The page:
When ConnectU's Founders Won, They Still Lost
Lawyers for ConnectU are bragging about winning a $65 million settlement for their clients from Facebook. But what did Divya Narendra and Cameron and Tyler Winklevoss really get from Mark Zuckerberg? Almost nothing.
The Winklevosses and Narendra, Harvard classmates of Zuckerberg, sued him after he launched Facebook, claiming he had done work for their project and then stolen code from it to start Facebook. They reached a settlement last summer in which Facebook agreed to acquire ConnectU for cash and stock — $20 million in cash and 1.25 million shares of Facebook. But then they fired their former lawyers, Quinn Emanuel, amid a contest over legal fees, the value of the settelement, and new evidence they said they'd discovered.
Based on the price Microsoft paid for its 1.6 percent stake in Facebook in the fall of 2007, the stock component of that settlement was worth $45 million. Quinn Emanuel is seeking $13 million in a contingency fee — 20 percent of the total take, which is $65 million as far as ConnectU's former lawyers are concerned.
But the appraised value of the stock last summer was far less — $11 million, based on a valuation Facebook sought for its own stock-option plan. That's $34 million of $65 million gone.
Even on that lower value for the stock, plus the cash, ConnectU's founders owed taxes. (We hear the deal was structured as a taxable acquisition.) Assuming a capital gains rate of 15 percent and a negligible cost basis for the startup, 15 percent of $31 million. That rounds up to $4.7 million.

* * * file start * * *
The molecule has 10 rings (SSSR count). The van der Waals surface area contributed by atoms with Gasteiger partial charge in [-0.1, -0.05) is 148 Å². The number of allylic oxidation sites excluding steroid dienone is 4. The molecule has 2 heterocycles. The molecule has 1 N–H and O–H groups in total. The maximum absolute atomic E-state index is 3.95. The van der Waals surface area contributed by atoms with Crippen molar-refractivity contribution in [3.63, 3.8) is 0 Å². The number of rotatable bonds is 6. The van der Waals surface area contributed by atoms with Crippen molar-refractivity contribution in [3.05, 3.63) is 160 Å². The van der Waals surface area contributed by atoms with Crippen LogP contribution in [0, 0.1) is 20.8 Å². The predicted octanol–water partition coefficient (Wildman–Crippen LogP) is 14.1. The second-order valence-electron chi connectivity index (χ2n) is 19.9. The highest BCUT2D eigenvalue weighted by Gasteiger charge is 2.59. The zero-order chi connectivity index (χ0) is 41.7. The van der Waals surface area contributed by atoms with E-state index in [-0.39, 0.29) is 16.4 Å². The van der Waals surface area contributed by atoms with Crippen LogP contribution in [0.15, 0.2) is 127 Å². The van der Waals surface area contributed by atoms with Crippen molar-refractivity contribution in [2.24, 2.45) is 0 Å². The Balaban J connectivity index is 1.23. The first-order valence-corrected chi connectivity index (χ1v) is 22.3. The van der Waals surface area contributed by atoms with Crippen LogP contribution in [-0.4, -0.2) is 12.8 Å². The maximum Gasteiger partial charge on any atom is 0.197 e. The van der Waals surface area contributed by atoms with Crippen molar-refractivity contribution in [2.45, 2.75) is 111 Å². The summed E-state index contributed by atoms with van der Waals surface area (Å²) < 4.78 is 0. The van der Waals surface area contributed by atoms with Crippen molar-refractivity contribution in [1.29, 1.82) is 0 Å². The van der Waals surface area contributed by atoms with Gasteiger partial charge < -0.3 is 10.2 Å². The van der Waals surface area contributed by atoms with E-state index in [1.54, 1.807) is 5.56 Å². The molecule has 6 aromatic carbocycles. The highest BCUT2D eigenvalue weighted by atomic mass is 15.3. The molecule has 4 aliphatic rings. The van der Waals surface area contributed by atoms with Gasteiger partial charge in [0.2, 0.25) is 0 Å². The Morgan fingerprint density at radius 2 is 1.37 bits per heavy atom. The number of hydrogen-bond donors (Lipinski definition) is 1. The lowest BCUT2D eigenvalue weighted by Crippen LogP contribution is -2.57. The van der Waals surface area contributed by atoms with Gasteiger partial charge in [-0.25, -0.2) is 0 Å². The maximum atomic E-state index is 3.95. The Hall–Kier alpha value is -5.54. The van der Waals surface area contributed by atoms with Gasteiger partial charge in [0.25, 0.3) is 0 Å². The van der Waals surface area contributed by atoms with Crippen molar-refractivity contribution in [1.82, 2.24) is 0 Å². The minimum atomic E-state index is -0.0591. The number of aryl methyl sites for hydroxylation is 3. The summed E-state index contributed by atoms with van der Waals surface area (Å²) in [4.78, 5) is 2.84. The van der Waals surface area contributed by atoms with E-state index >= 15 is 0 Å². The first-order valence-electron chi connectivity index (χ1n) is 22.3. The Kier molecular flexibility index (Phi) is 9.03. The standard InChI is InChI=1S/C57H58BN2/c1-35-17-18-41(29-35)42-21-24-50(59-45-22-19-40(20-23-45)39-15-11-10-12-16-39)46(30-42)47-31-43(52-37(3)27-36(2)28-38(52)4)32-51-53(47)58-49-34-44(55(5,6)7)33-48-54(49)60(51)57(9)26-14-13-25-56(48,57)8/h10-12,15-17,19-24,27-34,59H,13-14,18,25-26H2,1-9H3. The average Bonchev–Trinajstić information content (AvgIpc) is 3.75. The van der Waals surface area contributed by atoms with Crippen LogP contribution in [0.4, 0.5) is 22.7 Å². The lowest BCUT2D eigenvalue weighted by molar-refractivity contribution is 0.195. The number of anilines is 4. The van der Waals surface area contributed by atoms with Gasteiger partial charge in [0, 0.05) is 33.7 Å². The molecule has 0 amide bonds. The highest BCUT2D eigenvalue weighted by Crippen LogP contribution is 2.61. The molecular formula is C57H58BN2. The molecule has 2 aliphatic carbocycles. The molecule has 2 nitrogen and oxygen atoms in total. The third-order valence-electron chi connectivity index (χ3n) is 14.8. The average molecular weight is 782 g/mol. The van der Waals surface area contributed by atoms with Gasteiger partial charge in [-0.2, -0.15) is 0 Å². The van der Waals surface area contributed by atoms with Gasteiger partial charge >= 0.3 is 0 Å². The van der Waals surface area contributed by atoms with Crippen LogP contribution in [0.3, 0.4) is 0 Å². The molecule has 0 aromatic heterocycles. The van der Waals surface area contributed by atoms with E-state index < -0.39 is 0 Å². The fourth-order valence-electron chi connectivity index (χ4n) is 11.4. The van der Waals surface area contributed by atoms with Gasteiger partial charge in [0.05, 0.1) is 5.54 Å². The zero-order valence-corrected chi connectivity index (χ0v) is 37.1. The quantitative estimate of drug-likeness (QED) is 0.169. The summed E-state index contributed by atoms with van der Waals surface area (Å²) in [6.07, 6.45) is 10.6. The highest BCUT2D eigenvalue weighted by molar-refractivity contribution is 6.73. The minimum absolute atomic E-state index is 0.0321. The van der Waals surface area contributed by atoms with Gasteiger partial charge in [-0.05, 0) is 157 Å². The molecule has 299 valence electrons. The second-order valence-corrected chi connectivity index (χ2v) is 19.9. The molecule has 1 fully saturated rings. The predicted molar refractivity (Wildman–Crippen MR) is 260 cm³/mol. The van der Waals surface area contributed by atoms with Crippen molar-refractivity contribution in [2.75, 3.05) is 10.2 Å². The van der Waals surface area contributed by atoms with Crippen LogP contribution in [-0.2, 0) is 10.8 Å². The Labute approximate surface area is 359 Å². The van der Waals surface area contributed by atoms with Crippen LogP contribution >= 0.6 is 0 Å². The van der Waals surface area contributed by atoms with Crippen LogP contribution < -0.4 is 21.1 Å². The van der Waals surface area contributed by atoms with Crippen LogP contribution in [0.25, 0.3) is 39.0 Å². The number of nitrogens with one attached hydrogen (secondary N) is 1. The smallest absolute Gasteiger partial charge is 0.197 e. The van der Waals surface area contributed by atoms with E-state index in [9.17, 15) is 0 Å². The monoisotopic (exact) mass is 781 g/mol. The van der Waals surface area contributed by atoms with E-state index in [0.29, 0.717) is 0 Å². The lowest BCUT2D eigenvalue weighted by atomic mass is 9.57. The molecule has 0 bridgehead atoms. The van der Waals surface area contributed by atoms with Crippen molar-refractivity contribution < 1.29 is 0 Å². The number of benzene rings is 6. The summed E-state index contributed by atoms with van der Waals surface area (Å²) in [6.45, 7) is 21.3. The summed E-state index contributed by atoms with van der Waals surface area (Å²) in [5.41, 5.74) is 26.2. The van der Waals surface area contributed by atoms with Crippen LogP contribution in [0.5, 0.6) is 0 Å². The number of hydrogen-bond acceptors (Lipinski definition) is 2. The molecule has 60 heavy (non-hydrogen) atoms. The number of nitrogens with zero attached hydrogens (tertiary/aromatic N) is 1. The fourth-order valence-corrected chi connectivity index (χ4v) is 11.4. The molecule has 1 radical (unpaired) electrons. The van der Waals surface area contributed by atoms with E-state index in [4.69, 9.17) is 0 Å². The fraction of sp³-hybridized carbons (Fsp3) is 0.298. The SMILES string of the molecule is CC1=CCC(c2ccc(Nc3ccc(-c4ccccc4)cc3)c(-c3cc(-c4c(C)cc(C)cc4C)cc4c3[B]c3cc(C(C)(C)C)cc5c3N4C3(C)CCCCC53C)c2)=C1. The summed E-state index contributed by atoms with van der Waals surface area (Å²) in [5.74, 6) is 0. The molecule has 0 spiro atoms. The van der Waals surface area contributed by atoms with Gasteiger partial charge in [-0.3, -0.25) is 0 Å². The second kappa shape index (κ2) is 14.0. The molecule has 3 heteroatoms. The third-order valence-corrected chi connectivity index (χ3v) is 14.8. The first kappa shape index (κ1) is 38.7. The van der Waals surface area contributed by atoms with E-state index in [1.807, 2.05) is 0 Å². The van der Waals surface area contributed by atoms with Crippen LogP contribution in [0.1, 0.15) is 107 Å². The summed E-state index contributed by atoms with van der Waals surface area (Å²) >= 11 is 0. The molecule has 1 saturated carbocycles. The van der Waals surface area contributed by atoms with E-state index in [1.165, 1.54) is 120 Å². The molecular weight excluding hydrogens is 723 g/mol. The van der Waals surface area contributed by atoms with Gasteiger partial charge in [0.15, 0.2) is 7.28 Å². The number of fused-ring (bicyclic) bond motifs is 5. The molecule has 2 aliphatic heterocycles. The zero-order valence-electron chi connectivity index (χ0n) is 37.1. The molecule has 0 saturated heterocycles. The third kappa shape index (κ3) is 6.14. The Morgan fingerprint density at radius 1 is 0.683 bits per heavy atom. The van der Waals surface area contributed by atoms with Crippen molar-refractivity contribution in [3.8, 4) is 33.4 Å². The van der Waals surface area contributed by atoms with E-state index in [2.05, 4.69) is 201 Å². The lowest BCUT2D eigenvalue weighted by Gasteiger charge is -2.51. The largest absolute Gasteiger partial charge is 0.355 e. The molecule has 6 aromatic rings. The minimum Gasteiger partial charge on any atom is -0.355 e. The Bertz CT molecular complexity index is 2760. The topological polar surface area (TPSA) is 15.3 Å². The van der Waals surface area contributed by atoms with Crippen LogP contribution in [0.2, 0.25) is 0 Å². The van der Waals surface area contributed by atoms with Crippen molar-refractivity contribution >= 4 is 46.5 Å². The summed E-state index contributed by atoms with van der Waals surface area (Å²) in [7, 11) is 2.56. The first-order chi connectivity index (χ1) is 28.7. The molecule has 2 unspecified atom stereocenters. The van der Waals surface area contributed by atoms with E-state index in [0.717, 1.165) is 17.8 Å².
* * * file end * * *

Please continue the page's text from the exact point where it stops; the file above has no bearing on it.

Their lawyers want $13 million, leaving them with $2.7 million from the cash component — which they have likely already spent in legal fees.
What about those 1.25 million shares of Facebook? They are essentially worthless. If they could sell them, they would likely get $2.50 to $3 a share. But Facebook recently changed its bylaws to forbid private transfers of its stock without board approval. ConnectU's founders cannot sell them, nor can they give them to their lawyers in lieu of cash, without Facebook's okay. And it is hard to imagine a board of directors essentially controlled by Zuckerberg voting to make life easy for his college rivals. Unless Facebook sells or goes public — both unlikely prospects in the short term — ConnectU's founders have no way of realizing value from their stake. So we can discount their $11 million in notional value from the ConnectU take.
What's left: $2.7 million. Here's a chart showing how you go from $65 million to less than $3 million in four easy steps:
Which explains why the Winklevosses are dragging this thing out. After years of fighting in court, they have essentially nothing to show for their troubles. They come from a wealthy family. Their father, Howard, has a fortune from his company, Winklevoss Technologies, which makes software for analyzing pension plans. So they can afford to fight, and it's not like they need Mark Zuckerberg's money. But how else do the rich keep score?
(Photo by Krupa/AP)